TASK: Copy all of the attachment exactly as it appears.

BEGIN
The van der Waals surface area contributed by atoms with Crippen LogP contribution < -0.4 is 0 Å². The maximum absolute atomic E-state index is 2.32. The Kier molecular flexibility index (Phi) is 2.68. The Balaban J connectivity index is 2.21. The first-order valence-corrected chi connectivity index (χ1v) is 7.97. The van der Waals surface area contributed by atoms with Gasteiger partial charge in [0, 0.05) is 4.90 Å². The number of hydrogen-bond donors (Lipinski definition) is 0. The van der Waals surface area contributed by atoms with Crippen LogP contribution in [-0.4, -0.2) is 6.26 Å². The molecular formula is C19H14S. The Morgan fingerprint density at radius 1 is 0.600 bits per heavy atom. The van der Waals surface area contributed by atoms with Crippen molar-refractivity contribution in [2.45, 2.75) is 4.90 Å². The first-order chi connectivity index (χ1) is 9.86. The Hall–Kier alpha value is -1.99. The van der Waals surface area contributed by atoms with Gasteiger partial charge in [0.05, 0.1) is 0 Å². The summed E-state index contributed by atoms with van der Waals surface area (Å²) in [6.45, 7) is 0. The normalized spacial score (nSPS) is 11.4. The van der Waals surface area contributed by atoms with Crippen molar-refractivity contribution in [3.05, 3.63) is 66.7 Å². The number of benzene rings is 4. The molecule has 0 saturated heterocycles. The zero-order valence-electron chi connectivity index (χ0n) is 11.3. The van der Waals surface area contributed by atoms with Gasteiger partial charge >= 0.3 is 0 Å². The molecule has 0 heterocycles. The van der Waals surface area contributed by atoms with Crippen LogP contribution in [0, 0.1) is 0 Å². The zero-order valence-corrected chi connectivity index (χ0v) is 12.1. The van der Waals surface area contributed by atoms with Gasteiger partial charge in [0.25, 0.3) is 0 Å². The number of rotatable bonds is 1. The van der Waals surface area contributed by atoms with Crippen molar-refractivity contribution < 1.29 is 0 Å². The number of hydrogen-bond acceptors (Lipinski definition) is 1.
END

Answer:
The van der Waals surface area contributed by atoms with Crippen LogP contribution < -0.4 is 0 Å². The maximum absolute atomic E-state index is 2.32. The Kier molecular flexibility index (Phi) is 2.68. The Balaban J connectivity index is 2.21. The first-order valence-corrected chi connectivity index (χ1v) is 7.97. The van der Waals surface area contributed by atoms with Gasteiger partial charge in [0, 0.05) is 4.90 Å². The number of hydrogen-bond donors (Lipinski definition) is 0. The van der Waals surface area contributed by atoms with Crippen LogP contribution in [-0.4, -0.2) is 6.26 Å². The molecular formula is C19H14S. The Morgan fingerprint density at radius 1 is 0.600 bits per heavy atom. The van der Waals surface area contributed by atoms with Crippen molar-refractivity contribution in [2.45, 2.75) is 4.90 Å². The first-order chi connectivity index (χ1) is 9.86. The Hall–Kier alpha value is -1.99. The van der Waals surface area contributed by atoms with Gasteiger partial charge in [0.05, 0.1) is 0 Å². The summed E-state index contributed by atoms with van der Waals surface area (Å²) in [6.45, 7) is 0. The normalized spacial score (nSPS) is 11.4. The van der Waals surface area contributed by atoms with Crippen molar-refractivity contribution in [3.05, 3.63) is 66.7 Å². The number of benzene rings is 4. The molecule has 0 saturated heterocycles. The zero-order valence-electron chi connectivity index (χ0n) is 11.3. The van der Waals surface area contributed by atoms with Gasteiger partial charge >= 0.3 is 0 Å². The molecule has 0 heterocycles. The van der Waals surface area contributed by atoms with Crippen LogP contribution in [0, 0.1) is 0 Å². The zero-order valence-corrected chi connectivity index (χ0v) is 12.1. The van der Waals surface area contributed by atoms with Gasteiger partial charge in [0.25, 0.3) is 0 Å². The number of rotatable bonds is 1. The van der Waals surface area contributed by atoms with Crippen molar-refractivity contribution < 1.29 is 0 Å². The number of hydrogen-bond acceptors (Lipinski definition) is 1.